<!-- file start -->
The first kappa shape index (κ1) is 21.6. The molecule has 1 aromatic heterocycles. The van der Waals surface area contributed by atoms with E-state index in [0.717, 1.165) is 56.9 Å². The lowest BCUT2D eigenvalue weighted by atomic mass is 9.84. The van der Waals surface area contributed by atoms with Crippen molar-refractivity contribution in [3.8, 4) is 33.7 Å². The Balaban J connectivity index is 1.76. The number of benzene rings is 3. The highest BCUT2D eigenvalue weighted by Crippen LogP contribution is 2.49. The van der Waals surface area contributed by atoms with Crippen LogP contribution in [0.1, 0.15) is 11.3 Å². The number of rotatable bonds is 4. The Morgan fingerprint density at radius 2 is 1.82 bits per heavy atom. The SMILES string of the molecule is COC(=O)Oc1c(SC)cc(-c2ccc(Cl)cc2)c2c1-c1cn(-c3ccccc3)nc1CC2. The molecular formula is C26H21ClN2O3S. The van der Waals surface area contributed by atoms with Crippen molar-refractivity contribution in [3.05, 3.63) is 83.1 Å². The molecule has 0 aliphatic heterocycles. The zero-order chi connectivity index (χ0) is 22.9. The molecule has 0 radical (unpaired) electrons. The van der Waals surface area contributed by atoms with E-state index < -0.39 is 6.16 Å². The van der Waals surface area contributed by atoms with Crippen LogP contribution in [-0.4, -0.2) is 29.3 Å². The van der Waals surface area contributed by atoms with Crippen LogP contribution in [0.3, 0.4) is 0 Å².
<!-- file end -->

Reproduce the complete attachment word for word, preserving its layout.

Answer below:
The first kappa shape index (κ1) is 21.6. The molecule has 1 aromatic heterocycles. The van der Waals surface area contributed by atoms with E-state index in [0.717, 1.165) is 56.9 Å². The lowest BCUT2D eigenvalue weighted by atomic mass is 9.84. The van der Waals surface area contributed by atoms with Crippen molar-refractivity contribution in [3.8, 4) is 33.7 Å². The Balaban J connectivity index is 1.76. The number of benzene rings is 3. The highest BCUT2D eigenvalue weighted by Crippen LogP contribution is 2.49. The van der Waals surface area contributed by atoms with Crippen LogP contribution in [0.1, 0.15) is 11.3 Å². The number of rotatable bonds is 4. The Morgan fingerprint density at radius 2 is 1.82 bits per heavy atom. The SMILES string of the molecule is COC(=O)Oc1c(SC)cc(-c2ccc(Cl)cc2)c2c1-c1cn(-c3ccccc3)nc1CC2. The molecular formula is C26H21ClN2O3S. The van der Waals surface area contributed by atoms with Crippen molar-refractivity contribution in [3.05, 3.63) is 83.1 Å². The molecule has 0 aliphatic heterocycles. The zero-order chi connectivity index (χ0) is 22.9. The molecule has 0 radical (unpaired) electrons. The van der Waals surface area contributed by atoms with E-state index < -0.39 is 6.16 Å². The van der Waals surface area contributed by atoms with Crippen LogP contribution in [-0.4, -0.2) is 29.3 Å². The van der Waals surface area contributed by atoms with Crippen LogP contribution in [0.3, 0.4) is 0 Å².